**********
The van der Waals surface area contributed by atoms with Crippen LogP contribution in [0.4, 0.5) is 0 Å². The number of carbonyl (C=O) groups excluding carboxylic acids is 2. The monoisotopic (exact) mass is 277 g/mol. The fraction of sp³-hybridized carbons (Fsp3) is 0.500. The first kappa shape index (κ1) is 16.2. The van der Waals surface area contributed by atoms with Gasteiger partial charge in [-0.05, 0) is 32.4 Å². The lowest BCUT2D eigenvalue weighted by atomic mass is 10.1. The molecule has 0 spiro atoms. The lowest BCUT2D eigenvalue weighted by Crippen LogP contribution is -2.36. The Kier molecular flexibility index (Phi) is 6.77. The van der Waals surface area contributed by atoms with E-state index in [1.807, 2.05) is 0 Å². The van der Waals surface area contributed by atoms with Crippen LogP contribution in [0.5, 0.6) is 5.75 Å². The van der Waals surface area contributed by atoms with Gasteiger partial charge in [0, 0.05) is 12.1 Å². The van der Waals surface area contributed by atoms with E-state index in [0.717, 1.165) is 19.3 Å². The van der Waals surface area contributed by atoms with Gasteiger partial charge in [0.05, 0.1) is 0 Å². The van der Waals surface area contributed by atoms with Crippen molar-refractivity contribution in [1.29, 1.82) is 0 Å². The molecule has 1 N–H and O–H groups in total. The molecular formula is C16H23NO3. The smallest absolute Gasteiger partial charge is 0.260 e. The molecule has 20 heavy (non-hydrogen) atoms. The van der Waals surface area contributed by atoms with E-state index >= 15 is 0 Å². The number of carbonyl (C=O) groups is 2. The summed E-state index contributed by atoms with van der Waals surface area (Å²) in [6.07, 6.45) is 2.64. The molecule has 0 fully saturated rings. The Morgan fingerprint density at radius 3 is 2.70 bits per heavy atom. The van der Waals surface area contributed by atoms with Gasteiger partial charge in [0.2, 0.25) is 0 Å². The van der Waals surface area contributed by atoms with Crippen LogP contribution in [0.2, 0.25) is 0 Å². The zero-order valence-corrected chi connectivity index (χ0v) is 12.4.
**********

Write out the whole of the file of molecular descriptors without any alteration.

The van der Waals surface area contributed by atoms with Crippen LogP contribution in [0.4, 0.5) is 0 Å². The number of carbonyl (C=O) groups excluding carboxylic acids is 2. The monoisotopic (exact) mass is 277 g/mol. The fraction of sp³-hybridized carbons (Fsp3) is 0.500. The first kappa shape index (κ1) is 16.2. The van der Waals surface area contributed by atoms with Gasteiger partial charge in [-0.05, 0) is 32.4 Å². The lowest BCUT2D eigenvalue weighted by atomic mass is 10.1. The molecule has 0 spiro atoms. The lowest BCUT2D eigenvalue weighted by Crippen LogP contribution is -2.36. The Kier molecular flexibility index (Phi) is 6.77. The van der Waals surface area contributed by atoms with E-state index in [1.807, 2.05) is 0 Å². The van der Waals surface area contributed by atoms with Crippen LogP contribution in [0.5, 0.6) is 5.75 Å². The van der Waals surface area contributed by atoms with Gasteiger partial charge in [0, 0.05) is 12.1 Å². The van der Waals surface area contributed by atoms with E-state index in [0.717, 1.165) is 19.3 Å². The van der Waals surface area contributed by atoms with Gasteiger partial charge in [0.05, 0.1) is 0 Å². The van der Waals surface area contributed by atoms with Crippen molar-refractivity contribution in [1.29, 1.82) is 0 Å². The molecule has 1 N–H and O–H groups in total. The molecular formula is C16H23NO3. The smallest absolute Gasteiger partial charge is 0.260 e. The molecule has 20 heavy (non-hydrogen) atoms. The van der Waals surface area contributed by atoms with E-state index >= 15 is 0 Å². The number of carbonyl (C=O) groups is 2. The summed E-state index contributed by atoms with van der Waals surface area (Å²) in [6.07, 6.45) is 2.64. The molecule has 0 fully saturated rings. The Morgan fingerprint density at radius 3 is 2.70 bits per heavy atom. The van der Waals surface area contributed by atoms with Gasteiger partial charge in [0.2, 0.25) is 0 Å². The van der Waals surface area contributed by atoms with Crippen LogP contribution in [0.2, 0.25) is 0 Å². The zero-order valence-corrected chi connectivity index (χ0v) is 12.4.